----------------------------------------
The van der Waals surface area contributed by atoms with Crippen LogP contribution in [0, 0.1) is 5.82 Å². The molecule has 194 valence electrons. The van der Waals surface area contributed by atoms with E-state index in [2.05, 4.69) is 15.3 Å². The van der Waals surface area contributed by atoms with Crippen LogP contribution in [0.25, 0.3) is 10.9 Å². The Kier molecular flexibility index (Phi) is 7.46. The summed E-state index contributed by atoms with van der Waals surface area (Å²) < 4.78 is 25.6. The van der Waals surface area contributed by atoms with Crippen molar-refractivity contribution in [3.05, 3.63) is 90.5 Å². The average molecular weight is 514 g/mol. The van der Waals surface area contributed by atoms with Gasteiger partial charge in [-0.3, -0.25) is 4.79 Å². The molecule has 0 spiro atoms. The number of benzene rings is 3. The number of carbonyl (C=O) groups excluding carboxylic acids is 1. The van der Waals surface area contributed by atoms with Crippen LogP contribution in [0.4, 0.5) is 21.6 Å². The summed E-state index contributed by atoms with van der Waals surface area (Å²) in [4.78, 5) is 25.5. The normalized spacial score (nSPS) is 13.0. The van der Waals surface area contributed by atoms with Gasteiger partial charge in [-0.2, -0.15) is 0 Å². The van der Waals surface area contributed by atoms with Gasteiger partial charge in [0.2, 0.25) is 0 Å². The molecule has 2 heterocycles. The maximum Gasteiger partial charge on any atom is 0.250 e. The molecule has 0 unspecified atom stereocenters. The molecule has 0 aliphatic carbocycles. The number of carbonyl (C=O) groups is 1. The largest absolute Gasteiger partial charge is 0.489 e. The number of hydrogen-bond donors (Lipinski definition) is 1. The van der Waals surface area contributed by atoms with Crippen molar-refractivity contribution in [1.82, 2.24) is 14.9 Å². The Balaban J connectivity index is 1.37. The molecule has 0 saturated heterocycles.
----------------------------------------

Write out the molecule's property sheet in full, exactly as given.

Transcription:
The van der Waals surface area contributed by atoms with Crippen LogP contribution in [0, 0.1) is 5.82 Å². The molecule has 194 valence electrons. The van der Waals surface area contributed by atoms with E-state index in [2.05, 4.69) is 15.3 Å². The van der Waals surface area contributed by atoms with Crippen LogP contribution in [0.25, 0.3) is 10.9 Å². The Kier molecular flexibility index (Phi) is 7.46. The summed E-state index contributed by atoms with van der Waals surface area (Å²) < 4.78 is 25.6. The van der Waals surface area contributed by atoms with Crippen molar-refractivity contribution in [3.05, 3.63) is 90.5 Å². The average molecular weight is 514 g/mol. The van der Waals surface area contributed by atoms with Gasteiger partial charge in [-0.3, -0.25) is 4.79 Å². The molecule has 0 spiro atoms. The number of benzene rings is 3. The number of carbonyl (C=O) groups excluding carboxylic acids is 1. The van der Waals surface area contributed by atoms with Crippen LogP contribution in [0.4, 0.5) is 21.6 Å². The summed E-state index contributed by atoms with van der Waals surface area (Å²) in [4.78, 5) is 25.5. The normalized spacial score (nSPS) is 13.0. The van der Waals surface area contributed by atoms with Gasteiger partial charge in [-0.2, -0.15) is 0 Å². The van der Waals surface area contributed by atoms with Gasteiger partial charge in [0.2, 0.25) is 0 Å². The molecule has 2 heterocycles. The maximum Gasteiger partial charge on any atom is 0.250 e. The molecule has 0 unspecified atom stereocenters. The molecule has 0 aliphatic carbocycles. The number of carbonyl (C=O) groups is 1. The largest absolute Gasteiger partial charge is 0.489 e. The number of hydrogen-bond donors (Lipinski definition) is 1. The van der Waals surface area contributed by atoms with Crippen molar-refractivity contribution in [1.82, 2.24) is 14.9 Å². The Balaban J connectivity index is 1.37. The molecule has 0 saturated heterocycles.